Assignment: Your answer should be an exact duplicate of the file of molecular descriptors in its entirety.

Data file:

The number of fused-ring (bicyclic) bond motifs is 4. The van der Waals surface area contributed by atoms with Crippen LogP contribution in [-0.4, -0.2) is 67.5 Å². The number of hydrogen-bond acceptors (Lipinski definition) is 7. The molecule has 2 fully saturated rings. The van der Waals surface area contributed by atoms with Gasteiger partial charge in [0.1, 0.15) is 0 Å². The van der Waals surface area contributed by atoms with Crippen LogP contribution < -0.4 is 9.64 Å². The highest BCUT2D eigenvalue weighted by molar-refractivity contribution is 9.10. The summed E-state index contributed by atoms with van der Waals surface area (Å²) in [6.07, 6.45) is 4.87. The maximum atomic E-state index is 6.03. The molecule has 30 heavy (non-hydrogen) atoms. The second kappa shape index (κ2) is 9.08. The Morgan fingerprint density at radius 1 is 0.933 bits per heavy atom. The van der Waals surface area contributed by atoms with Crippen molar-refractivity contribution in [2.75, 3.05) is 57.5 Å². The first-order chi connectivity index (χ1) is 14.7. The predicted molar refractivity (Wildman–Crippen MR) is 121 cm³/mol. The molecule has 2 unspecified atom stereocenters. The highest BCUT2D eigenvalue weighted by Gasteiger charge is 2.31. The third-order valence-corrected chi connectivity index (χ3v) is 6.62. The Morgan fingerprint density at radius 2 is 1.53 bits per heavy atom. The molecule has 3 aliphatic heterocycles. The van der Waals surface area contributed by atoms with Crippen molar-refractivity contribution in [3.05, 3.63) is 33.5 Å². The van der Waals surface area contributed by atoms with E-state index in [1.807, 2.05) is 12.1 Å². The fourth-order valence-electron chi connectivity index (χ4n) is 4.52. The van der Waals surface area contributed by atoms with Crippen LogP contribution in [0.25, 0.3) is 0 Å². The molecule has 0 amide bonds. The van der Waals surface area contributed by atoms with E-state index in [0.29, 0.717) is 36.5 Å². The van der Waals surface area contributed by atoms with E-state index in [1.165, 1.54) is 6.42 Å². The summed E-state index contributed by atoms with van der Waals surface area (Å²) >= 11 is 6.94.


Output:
The number of fused-ring (bicyclic) bond motifs is 4. The van der Waals surface area contributed by atoms with Crippen LogP contribution in [-0.4, -0.2) is 67.5 Å². The number of hydrogen-bond acceptors (Lipinski definition) is 7. The molecule has 2 fully saturated rings. The van der Waals surface area contributed by atoms with Gasteiger partial charge in [0.1, 0.15) is 0 Å². The van der Waals surface area contributed by atoms with Crippen LogP contribution < -0.4 is 9.64 Å². The highest BCUT2D eigenvalue weighted by molar-refractivity contribution is 9.10. The summed E-state index contributed by atoms with van der Waals surface area (Å²) in [6.07, 6.45) is 4.87. The maximum atomic E-state index is 6.03. The molecule has 30 heavy (non-hydrogen) atoms. The second kappa shape index (κ2) is 9.08. The Morgan fingerprint density at radius 1 is 0.933 bits per heavy atom. The van der Waals surface area contributed by atoms with Crippen molar-refractivity contribution in [2.75, 3.05) is 57.5 Å². The first-order chi connectivity index (χ1) is 14.7. The predicted molar refractivity (Wildman–Crippen MR) is 121 cm³/mol. The molecule has 2 unspecified atom stereocenters. The highest BCUT2D eigenvalue weighted by Gasteiger charge is 2.31. The third-order valence-corrected chi connectivity index (χ3v) is 6.62. The Morgan fingerprint density at radius 2 is 1.53 bits per heavy atom. The molecule has 3 aliphatic heterocycles. The van der Waals surface area contributed by atoms with Crippen molar-refractivity contribution in [3.05, 3.63) is 33.5 Å². The van der Waals surface area contributed by atoms with E-state index in [1.807, 2.05) is 12.1 Å². The fourth-order valence-electron chi connectivity index (χ4n) is 4.52. The van der Waals surface area contributed by atoms with Crippen LogP contribution in [0.25, 0.3) is 0 Å². The molecule has 0 amide bonds. The van der Waals surface area contributed by atoms with E-state index in [0.29, 0.717) is 36.5 Å². The van der Waals surface area contributed by atoms with E-state index in [1.165, 1.54) is 6.42 Å². The summed E-state index contributed by atoms with van der Waals surface area (Å²) >= 11 is 6.94.